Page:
Adoptive Couple v. Baby Girl
570 U.S. ___ (2013)

Annotate this Case

SUPREME COURT OF THE UNITED STATES

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No. 12–399

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ADOPTIVE COUPLE, PETITIONERS v. BABY GIRL, a minor child under the age of fourteen years, et al.

on writ of certiorari to the supreme court of south carolina

[June 25, 2013]

     Justice Breyer, concurring.

     I join the Court’s opinion with three observations. First, the statute does not directly explain how to treat an absentee Indian father who had next-to-no involvement with his child in the first few months of her life. That category of fathers may include some who would prove highly unsuitable parents, some who would be suitable, and a range of others in between. Most of those who fall within that category seem to fall outside the scope of the language of 25 U. S. C. §§1912(d) and (f). Thus, while I agree that the better reading of the statute is, as the majority concludes, to exclude most of those fathers, ante, at 8, 12, I also understand the risk that, from a policy perspective, the Court’s interpretation could prove to exclude too many. See post, at 13, 22–23 (Sotomayor, J., dissenting).

     Second, we should decide here no more than is necessary. Thus, this case does not involve a father with visitation rights or a father who has paid “all of his child support obligations.” See post, at 13. Neither does it involve special circumstances such as a father who was deceived about the existence of the child or a father who was prevented from supporting his child. See post, at 13 n. 8. The Court need not, and in my view does not, now decide whether or how §§1912(d) and (f) apply where those circumstances are present.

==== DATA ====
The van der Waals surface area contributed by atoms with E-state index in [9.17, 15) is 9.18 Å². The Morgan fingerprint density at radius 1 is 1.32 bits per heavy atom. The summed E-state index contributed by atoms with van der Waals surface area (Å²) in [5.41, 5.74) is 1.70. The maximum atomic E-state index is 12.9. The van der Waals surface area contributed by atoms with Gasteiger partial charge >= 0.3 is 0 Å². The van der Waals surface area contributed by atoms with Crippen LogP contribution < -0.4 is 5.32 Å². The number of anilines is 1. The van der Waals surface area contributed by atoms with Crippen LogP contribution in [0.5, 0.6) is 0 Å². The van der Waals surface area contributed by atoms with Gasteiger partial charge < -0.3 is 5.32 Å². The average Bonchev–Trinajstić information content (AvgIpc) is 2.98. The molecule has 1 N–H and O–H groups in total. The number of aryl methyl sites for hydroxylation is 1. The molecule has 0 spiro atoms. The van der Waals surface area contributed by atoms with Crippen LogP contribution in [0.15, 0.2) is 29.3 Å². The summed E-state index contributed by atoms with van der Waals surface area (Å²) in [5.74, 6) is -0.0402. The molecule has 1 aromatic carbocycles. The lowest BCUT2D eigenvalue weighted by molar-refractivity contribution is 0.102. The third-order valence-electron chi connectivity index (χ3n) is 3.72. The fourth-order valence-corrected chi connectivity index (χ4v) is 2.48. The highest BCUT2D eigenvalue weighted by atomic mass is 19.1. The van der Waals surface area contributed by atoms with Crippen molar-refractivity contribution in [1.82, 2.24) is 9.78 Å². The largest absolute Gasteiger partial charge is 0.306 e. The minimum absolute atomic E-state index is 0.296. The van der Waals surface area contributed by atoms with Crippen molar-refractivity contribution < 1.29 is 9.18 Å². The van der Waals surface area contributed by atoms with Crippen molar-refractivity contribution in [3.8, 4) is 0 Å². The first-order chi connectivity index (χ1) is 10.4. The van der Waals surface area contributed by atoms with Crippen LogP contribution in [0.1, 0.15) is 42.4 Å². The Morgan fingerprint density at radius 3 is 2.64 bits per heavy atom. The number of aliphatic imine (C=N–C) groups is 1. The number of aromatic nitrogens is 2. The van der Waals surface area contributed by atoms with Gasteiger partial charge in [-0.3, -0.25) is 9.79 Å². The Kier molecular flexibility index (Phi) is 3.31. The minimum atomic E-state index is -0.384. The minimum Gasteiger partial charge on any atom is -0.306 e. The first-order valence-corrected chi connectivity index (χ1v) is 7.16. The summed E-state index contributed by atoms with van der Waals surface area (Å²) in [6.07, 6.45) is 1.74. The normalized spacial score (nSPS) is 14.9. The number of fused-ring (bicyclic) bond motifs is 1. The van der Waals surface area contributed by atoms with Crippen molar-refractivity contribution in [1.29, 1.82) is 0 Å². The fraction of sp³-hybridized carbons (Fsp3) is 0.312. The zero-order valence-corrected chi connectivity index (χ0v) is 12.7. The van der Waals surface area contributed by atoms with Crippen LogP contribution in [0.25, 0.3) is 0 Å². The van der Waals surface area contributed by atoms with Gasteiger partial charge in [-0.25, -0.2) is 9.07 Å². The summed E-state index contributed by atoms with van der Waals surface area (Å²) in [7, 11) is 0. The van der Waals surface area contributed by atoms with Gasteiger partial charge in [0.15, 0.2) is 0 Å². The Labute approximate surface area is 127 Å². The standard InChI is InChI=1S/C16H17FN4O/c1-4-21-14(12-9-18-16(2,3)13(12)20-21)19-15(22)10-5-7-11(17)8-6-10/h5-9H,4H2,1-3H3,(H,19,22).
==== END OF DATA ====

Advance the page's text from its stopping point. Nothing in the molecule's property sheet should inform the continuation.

Third, other statutory provisions not now before us may nonetheless prove relevant in cases of this kind. Section 1915(a) grants an adoptive “preference” to “(1) a member of the child’s extended family; (2) other members of the Indian child’s tribe; or (3) other Indian families . . . . in the absence of good cause to the contrary.” Further, §1915(c) allows the “Indian child’s tribe” to “establish a different order of preference by resolution.” Could these provisions allow an absentee father to re-enter the special statutory order of preference with support from the tribe, and subject to a court’s consideration of “good cause?” I raise, but do not here try to answer, the question.

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